What you measure becomes important! Part 1 of 3

As most of us approach the end of the first fiscal quarter, what do your 1st quarter results look like? How are your sales, profit margins, customer satisfaction levels, and team morale? Wait-what? How can I even possibly try to measure my team’s morale?

Yes, financial and customer satisfaction reports are important and because they are specific and measurable, it is easy to pay close attention to them; but they are not the only thing you need to gauge and be aware of as an owner or manager. If you aren’t frequently taking the temperature of your individual team members and their morale, you are missing a huge opportunity to impact succession planning, avoid potential HR issues, and harness the motivation of your sales and production force. If you aren’t monitoring your team’s satisfaction you may be missing the impact you have on morale! Ouch-That one hurt a bit didn’t it!?!?

Have I convinced you yet that measuring morale is important?  We’ve got 3 specific ways to gauge morale (this week we will share 1 of them):

Have focused conversations with individual team members that discuss 3 key points:

1 – How has the individual been set up for success? (Ie. Have they been given the tools, resources, training, and support for their position and the tasks within that position?)
2 – Who is the individual’s support system at work? (Ie. Who are the peers they rely on the most,
work with the most, and do they engage with their direct supervisor often? Do they have a best friend at work?)

3-How has the individual received specific feedback in the past 6 months? (Ie. Have they participated in a coaching session, an evaluation meeting, or have they discussed a self-evaluation with a supervisor?)

Each of these key points has many questions that could be used to engage and get information or a sense of the employee’s feelings towards the workplace. One key skill is important when you are seeking information about the morale of your team-use open-ended questions! Open-ended questions are questions that do not allow
the responder to reply with yes or no, which shut down the lines of communication and expression.
Open-ended questions are worded to encourage descriptive details in the response. It’s in the details where the answer to their morale lies. Just like in an interview, if you hear details that you wish to explore more about, follow up with a probing question to continue the conversation.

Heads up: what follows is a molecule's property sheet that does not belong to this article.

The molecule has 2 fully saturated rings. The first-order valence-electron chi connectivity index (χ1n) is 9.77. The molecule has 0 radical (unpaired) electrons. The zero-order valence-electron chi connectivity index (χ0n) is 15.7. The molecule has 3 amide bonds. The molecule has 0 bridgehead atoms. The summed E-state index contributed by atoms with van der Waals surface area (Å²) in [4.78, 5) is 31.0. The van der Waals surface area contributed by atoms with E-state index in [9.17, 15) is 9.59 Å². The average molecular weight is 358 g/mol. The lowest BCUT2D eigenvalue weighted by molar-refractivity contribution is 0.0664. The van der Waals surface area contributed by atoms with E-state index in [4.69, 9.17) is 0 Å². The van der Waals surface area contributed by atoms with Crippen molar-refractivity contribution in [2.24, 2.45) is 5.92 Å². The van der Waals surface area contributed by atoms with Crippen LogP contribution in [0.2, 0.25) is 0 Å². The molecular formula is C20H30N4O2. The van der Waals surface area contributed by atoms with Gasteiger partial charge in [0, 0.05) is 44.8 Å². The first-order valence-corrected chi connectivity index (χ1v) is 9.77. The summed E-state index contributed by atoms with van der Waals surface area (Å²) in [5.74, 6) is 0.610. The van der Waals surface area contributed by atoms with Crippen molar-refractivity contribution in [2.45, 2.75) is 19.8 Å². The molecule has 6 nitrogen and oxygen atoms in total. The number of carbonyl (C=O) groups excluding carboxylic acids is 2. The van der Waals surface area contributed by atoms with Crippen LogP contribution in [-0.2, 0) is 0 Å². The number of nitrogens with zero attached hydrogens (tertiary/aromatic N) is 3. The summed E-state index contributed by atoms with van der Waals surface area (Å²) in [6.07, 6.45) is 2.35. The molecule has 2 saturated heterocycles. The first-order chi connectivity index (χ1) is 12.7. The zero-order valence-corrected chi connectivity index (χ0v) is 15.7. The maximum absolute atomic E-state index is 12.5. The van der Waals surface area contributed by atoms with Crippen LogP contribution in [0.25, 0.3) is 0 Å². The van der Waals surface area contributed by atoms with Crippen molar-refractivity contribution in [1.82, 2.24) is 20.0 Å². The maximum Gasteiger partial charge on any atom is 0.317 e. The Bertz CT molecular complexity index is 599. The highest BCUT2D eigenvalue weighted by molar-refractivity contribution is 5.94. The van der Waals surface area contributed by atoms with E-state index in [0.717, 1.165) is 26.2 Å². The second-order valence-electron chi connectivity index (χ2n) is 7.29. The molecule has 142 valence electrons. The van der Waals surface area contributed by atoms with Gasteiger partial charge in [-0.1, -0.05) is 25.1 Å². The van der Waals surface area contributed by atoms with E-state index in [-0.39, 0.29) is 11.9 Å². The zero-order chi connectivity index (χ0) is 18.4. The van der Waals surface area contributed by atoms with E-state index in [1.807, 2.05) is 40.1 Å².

Example 1
Owner: Do you have the tools you need to complete your tasks?
Employee: Yes
Example 2
Owner: Can you think of any tools you have been provided with since you took on this role
last month?
Employee: My team binder, I’ve briefly read the standard operating procedures for production line management, and I have taken my WHIMIS Level 1 training.

Owner: That is excellent to hear you have received those resources and training. Have you thought about what you can do to make sure you are able to complete the WHIMIS Level 2 training, as it needs to be done inside your first 60 days in the role?

The difference between Example 1 and 2 is that after only 1 question the conversation feels like it is finished. The employee has little viable option but to disengage from the conversation and it doesn’t allow much opportunity for him/her to share additional information. The answer “Yes”, may be true according to the employee but what if they aren’t aware they are missing something? In Example 2 the employee is required to come up with SPECIFIC examples and information; based on what the owner hears, the owner can act accordingly.

Next week I will talk about the second way to gauge your team’s morale. Till then, start having focused conversations with the individuals on your team. If you don’t start asking the right the questions now, you won’t get the answers that show you opportunities to improve or grow your morale!-Dawn